Medvedev: Georgia's defeat showed Russian might

Russia’s President Dmitry Medvedev hailed his country’s victory in its war with Georgia a year ago, saying it showed the nation’s strength and boosted its role in the world.

Russia’s President Dmitry Medvedev hailed his country’s victory in its war with Georgia a year ago, saying it showed the nation’s strength and boosted its role in the world.

Mr Medvedev vowed that Russia would not renege on its recognition of the independence of two breakaway Georgian regions after the brief and bitter war.

Mr Medvedev awarded medals to servicemen who fought in the war in which thousands of Russian troops crushed the Georgian military in five days of fighting.

“You have defended Russia’s dignity and you have fulfilled your duty with honour,” Mr Medvedev told hundreds of servicemen who snapped to attention yesterday at a rain soaked base on the outskirts of Vladikavkaz, not far from the Georgian border.

Rows of tanks and rocket launchers were parked in a show of military might.

Meanwhile the leader of one of Georgia’s separatist regions pressed his case that Georgia was the aggressor by opening what he called a genocide museum.

The statements were part of a continuing public relations battle over how the war is seen by global public opinion.

One year after it ended, Russia and Georgia are still trying to blame each other for starting the war.

Georgia claims the war began on August 7 with the alleged entry of a Russian military convoy into South Ossetia. But Russia marks August 8 as the war’s start - when South Ossetia’s capital came under a Georgian artillery barrage.

Mr Medvedev said Russia’s recognition of independence of South Ossetia and Abkhazia, another Georgian breakaway province, was the only way to protect the people there. He said that Russia would not backtrack on its recognition of the two regions’ independence.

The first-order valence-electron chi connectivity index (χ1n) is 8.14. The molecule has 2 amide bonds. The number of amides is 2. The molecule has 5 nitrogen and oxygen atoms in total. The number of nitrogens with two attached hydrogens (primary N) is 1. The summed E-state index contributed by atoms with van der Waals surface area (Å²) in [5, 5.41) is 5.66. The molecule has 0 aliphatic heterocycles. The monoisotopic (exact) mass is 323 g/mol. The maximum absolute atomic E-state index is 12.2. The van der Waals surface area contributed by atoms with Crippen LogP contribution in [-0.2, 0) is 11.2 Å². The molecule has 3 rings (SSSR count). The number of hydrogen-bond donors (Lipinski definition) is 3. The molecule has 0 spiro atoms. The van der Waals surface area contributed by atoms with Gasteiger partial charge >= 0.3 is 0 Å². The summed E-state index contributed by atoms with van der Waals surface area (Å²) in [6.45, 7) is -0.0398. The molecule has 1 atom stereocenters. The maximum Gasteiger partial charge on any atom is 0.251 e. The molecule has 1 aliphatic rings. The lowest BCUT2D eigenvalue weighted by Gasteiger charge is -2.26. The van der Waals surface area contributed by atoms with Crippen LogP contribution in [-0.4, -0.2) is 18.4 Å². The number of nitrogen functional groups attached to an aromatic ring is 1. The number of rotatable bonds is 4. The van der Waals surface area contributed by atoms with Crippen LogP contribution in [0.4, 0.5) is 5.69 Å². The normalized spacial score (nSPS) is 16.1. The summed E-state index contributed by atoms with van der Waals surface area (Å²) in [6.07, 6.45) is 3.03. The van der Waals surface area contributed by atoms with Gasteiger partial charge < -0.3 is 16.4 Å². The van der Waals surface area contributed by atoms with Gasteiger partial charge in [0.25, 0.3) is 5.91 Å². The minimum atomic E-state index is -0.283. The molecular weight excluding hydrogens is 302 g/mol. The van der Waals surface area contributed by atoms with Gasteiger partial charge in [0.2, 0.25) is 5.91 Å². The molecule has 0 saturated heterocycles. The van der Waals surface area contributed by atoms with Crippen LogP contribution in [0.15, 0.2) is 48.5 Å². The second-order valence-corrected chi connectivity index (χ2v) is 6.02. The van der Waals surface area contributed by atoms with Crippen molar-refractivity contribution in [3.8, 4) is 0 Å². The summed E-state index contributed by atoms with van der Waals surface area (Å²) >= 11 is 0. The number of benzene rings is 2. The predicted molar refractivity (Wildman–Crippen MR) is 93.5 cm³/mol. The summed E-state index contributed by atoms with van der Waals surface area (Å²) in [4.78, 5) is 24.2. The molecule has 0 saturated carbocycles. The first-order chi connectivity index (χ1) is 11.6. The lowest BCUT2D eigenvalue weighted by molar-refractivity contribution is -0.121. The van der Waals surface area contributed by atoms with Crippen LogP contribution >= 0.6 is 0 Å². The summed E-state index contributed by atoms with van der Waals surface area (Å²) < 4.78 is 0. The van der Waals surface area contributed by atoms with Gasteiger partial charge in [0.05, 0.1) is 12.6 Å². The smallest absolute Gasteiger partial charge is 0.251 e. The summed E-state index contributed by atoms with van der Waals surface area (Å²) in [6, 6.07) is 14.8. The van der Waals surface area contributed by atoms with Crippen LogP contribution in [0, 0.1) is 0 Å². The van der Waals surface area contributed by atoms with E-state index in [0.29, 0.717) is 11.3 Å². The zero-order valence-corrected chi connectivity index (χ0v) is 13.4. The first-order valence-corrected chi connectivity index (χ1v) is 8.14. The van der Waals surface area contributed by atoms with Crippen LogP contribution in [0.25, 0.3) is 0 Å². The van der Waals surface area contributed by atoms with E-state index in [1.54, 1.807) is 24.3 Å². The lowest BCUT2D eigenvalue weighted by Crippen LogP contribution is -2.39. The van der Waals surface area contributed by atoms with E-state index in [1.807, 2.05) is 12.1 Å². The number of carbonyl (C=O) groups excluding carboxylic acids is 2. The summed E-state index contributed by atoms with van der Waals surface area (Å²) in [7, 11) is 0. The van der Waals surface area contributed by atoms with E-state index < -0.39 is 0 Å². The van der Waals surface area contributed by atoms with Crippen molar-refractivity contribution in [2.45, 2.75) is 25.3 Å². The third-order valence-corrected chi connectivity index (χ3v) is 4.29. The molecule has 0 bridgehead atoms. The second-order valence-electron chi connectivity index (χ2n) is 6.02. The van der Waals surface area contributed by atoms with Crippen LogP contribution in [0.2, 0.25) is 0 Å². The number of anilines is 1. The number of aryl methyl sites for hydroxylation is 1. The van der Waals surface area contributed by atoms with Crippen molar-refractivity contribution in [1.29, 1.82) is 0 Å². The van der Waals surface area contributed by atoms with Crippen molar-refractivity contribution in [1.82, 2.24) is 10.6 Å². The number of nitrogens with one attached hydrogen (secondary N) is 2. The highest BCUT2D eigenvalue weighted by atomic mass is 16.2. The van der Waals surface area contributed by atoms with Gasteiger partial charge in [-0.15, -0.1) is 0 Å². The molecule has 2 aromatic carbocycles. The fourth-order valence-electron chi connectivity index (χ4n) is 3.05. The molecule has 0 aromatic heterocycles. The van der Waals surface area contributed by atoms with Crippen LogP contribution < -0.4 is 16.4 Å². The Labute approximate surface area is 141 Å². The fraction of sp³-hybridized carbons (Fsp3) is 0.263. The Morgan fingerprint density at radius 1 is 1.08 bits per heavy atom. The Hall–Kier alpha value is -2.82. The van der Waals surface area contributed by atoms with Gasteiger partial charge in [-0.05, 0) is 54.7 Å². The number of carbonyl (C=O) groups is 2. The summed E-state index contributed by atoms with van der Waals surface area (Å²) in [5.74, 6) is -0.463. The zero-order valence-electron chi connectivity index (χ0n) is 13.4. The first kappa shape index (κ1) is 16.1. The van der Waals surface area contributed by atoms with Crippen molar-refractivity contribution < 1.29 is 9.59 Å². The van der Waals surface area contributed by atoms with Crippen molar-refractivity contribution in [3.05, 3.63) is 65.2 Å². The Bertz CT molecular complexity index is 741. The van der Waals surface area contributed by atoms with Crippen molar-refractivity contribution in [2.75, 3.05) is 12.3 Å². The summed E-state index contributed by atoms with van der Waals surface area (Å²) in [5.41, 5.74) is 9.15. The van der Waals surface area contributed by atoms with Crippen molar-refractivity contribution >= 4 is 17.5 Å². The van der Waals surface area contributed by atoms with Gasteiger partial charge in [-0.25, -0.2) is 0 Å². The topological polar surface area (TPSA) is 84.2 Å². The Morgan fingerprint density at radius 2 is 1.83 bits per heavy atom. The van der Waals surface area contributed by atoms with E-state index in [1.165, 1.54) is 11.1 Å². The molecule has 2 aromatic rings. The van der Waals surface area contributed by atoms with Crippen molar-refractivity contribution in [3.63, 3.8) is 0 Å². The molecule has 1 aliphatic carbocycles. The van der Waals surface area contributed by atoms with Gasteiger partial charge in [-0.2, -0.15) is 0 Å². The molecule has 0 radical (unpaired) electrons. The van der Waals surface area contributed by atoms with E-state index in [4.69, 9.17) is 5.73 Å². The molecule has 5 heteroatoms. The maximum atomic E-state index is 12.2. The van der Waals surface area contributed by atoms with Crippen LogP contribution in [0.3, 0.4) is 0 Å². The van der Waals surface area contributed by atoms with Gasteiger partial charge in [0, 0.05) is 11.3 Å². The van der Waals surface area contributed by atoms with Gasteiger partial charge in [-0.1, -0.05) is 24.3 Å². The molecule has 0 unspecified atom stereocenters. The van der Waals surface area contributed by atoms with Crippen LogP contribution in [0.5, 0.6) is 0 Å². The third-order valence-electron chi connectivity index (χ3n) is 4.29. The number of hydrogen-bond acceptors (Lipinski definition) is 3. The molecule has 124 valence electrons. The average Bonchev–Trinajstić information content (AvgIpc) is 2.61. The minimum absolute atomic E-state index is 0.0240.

“Some of our partners have an illusion that it’s a temporary thing, some kind of manoeuvring, and that they can force Russia to backtrack on that. Such decisions are made once and for all, and there is no way back,” he said.

Speaking in Russia’s Black Sea resort of Sochi, Mr Medvedev’s predecessor and mentor Vladimir Putin added that nothing stood in the way of legitimate bilateral ties with Abkhazia and South Ossetia, according to the Interfax news agency.

“The situation has become more certain – absolutely certain, clear, and understood. The existing legal basis allow us to develop relations ... without any regard towards those who may not like it,” Mr Putin, now Russia’s prime minister, was quoted as saying.

Only Nicaragua has followed Russia’s lead in recognising the regions, which Georgia calls occupied territory and where thousands of Russian troops remain based, as independent countries.

Russia considered its recognition of their independence to have absolved it of a clause in an EU-brokered ceasefire agreement that called for the full withdrawal of all parties to pre-conflict positions.

Mr Medvedev wrote to French president Nicolas Sarkozy yesterday, who, holding the EU presidency at the time, authored an August 12 peace plan – to thank him for the “big role” he played in ending the hostilities.

Mr Medvedev wrote that the ceasefire agreement “remains the only code of behaviour” in the region and that Russia has fulfilled its obligations under it.

In the South Ossetian capital of Tskhinvali, separatist leader Eduard Kokoity called for Georgia to recognise its independence, calling that a “politically correct decision”. Georgia has angrily rejected such claims.

Mr Kokoity also opened what he called a genocide museum in Tskhinvali, a memorial to those who died in the Georgian artillery strikes and a testament to the separatists’ contention that Georgia tried to rid the region of Ossetians.

Georgia has rejected those claims, saying Ossetian militia engaged in the ethnic cleansing of Georgians in South Ossetia.

Speaking before the Russian military officers, Mr Medvedev said the war helped bolster Russian global stance.

“The situation in the world and the attitude to Russia have changed,” he said.

“Only a strong state can ensure a normal life for its citizens. Weak states disappear from the world map. Russia must be strong.”

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